Monday, 3 September 2012

Bernard Williams


1931 - 33 : AS Valentigney (France)
1933 - 47 : Sochaux (France)

A true forgotten legend, Bernard Williams was a highly successful midfielder who played in the 1930s and 1940s. A player of incredible durability and admirable loyalty, Williams spent 14 years with Sochaux.

Born in Dublin in 1908, he played as an amateur in England with Dover Athletic. He signed for Football Club Sochaux-Montbeliard, known commonly as Sochaux, in 1933. 

The town of Montbeliard in Eastern France, has a population of 25,000 citizens. The football club were founded in 1928 and in 1931 they moved into their new ground, the Stade Auguste Bonal which holds 20,000 fans. Sponsored by the Peugeot Motor Company, Sochaux became of one France's first professional clubs, paying their players from the 1929-30 season. These terms were noticed by a host of lower league amateurs in Britain. French wages were capped at about 21 pounds a month, much less than in England's Division One. However, for players below the top flight in England, this was a mouthwatering prospect.

In 1929, Sochaux hired Scotsman Victor Gibson as their manager. Well experienced in France, the 37 year old Gibson had played for and managed Montpellier and Cette, and coached giants Marseille for four years. He signed Englishman Les Miller, an amateur with Northampton Town, in 1931 and Williams in 1933.

William's moved to Montbeliard with Miller in 1931, but rather than move to Sochaux, he signed for local rivals AS Valentigney. Initially an amateur, he was employed at the Peugeot bicycle factory. In 1933, he transferred over to Sochaux, and was given an office-job (though this was not a real job, just an excuse for the club to pay him higher wages). This was the beginning of a long love affair between the player and the club.

Williams signed on for the 1933-34 season, where the club finished in 12th, just five points clear of relegation to Division 2. 

Williams (front-row, far-right) with Sochaux in 1936

In the 1935-35 season, and now led by Uruguayan Conrad Ross, Sochaux won their first ever Ligue 1 title finishing one point ahead of Strasbourg. Along with captain Etienne Mattler and Swiss strikers Roger Curtois and Andre Abegglen, William's helped the club dominate the league for the entire season, as Sochaux only lost four times.

The next year, they failed to maintain their title, finishing in 4th place, 9 points behind champions RC Paris. Another Irishman to play in France that season was Dubliner Tom Davis, who lasted one year with FC Metz. Unlike Davis, Williams was settling well into life in the country. He married a local woman in 1936 and even took French citizenship the following year.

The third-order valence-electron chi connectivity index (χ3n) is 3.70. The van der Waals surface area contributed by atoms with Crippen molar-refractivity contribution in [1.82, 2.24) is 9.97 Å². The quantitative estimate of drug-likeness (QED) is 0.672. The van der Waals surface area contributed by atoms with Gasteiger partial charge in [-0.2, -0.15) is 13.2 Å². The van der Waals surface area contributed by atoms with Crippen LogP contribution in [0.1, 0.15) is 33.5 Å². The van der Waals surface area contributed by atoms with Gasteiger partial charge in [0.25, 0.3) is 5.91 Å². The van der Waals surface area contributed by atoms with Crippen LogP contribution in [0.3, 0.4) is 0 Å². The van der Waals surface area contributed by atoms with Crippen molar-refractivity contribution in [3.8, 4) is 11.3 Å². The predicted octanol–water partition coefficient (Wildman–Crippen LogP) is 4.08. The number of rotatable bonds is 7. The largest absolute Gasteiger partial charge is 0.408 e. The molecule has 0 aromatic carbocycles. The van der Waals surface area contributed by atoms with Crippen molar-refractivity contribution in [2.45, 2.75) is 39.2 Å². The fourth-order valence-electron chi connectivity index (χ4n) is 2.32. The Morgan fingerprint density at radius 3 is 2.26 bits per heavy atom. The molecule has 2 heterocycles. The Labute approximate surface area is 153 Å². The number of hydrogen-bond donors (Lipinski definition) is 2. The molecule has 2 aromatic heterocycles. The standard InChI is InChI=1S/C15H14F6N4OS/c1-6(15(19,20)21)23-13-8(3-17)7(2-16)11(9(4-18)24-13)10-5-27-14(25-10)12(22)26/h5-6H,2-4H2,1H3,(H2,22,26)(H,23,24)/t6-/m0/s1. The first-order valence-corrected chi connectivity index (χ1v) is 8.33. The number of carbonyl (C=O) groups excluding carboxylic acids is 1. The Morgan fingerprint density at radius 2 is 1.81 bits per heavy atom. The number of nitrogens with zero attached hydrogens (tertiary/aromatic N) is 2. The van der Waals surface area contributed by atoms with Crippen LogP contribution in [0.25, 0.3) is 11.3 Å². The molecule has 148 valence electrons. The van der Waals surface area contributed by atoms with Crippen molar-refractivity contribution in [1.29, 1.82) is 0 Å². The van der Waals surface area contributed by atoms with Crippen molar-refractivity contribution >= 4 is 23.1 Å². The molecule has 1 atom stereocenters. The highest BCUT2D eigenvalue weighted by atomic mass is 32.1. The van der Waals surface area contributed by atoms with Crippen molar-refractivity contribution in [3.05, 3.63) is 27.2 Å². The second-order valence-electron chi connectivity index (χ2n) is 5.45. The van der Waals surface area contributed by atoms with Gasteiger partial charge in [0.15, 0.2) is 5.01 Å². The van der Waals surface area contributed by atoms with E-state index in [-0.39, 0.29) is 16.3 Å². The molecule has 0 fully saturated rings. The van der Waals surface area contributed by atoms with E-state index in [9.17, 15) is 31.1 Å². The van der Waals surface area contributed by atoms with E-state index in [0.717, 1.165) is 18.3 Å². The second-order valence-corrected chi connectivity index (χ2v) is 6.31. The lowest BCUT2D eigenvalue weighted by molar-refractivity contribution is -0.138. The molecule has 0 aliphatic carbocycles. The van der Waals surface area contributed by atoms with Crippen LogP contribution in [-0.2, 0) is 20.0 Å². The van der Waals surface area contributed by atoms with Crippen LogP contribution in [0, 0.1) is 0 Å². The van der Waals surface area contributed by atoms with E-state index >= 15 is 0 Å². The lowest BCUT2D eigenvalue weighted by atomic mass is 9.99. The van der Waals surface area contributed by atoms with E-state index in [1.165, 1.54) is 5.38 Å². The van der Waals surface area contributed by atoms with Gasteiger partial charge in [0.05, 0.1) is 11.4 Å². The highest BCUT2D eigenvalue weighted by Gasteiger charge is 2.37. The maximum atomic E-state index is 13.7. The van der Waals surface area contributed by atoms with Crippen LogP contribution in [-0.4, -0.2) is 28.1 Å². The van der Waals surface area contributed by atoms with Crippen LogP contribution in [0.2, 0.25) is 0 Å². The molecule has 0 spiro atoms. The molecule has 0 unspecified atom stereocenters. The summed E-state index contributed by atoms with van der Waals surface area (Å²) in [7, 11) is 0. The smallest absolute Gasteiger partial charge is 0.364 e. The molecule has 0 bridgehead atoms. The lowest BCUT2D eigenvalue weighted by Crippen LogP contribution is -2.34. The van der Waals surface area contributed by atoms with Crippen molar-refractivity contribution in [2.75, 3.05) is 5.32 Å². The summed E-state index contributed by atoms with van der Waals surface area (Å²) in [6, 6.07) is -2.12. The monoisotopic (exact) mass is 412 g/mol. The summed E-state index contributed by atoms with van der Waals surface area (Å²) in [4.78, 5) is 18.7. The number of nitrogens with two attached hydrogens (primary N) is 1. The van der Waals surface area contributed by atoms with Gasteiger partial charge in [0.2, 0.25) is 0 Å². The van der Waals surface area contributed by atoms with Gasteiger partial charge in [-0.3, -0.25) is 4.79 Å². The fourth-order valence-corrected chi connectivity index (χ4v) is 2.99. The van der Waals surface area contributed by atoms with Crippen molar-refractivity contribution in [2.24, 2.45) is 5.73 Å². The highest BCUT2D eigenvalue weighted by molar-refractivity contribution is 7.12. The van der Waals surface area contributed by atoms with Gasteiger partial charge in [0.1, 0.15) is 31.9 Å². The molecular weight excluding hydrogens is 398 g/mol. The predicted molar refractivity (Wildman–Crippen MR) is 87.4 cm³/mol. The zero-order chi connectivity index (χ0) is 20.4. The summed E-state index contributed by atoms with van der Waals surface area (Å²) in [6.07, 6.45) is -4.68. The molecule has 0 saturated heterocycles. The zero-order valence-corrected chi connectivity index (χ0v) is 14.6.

The 1936-37 season was another triumph for Sochaux, but it could have been even better. They finished joint top of the League, but harshly lost out to Marseille on goal difference. They did however win their first ever Coupe de France that year. Williams himself would score the winning goal in the final as Sochaux ran out 2-1 winners over Strasbourg.

Sochaux v, Strasbourg in the 1937 Coupe de France final

A second Ligue 1 medal was bagged in 1938, when Sochaux finished two points ahead of Marseille.

Manager Ross, and the club's foreign players left France in 1939 as World War Two loomed. Williams was the only one to stay, and he enlisted in the French Army at the beginning of the war, determined to fight for his adopted nation. As France entered the war, most of the side's senior players were conscripted to fight for the Free French Army, and football in the country began to fall apart. After France's capitulation, Williams was discharged and returned to the club. Sochaux merged with his old club AS Valentigney and played in the war time leagues from 1942-44. After the war, and with Williams still in their ranks, Sochaux cancelled the merger and again turned professional.

Sadly, due to financial problems, the club were relegated in 1946, and Williams would never play in Ligue 1 again. His last season was in Divsion 2 where, now aged 39, he led the club back to the top flight. With a fourth medal in his pocket Williams retired at the end of the season. He had played 110 times for Le Lionceaux scoring 15 goals. Sadly he was never capped by the Irish Free State side, or his adopted France.



Sochaux have since become a marginal power in French football. They have never managed to win another Ligue 1 title since the 1938 win. They did however, win a second Coupe de France in 2007 but have mainly won minor trophies and lower league crowns. Jumping between the top two divisions, they finally made it back to Ligue 1 ten years ago, and have since remained there.

After he retired, Williams remained in Montbeliard with his wife. He opened a small grocery shop and lived their for the rest of his life. He died in 2004 at the age of 96.

His goals, his longetivity and most of all, his war-time loyalty mark him out at Sochaux. Today he is a member of the club's Hall of Fame

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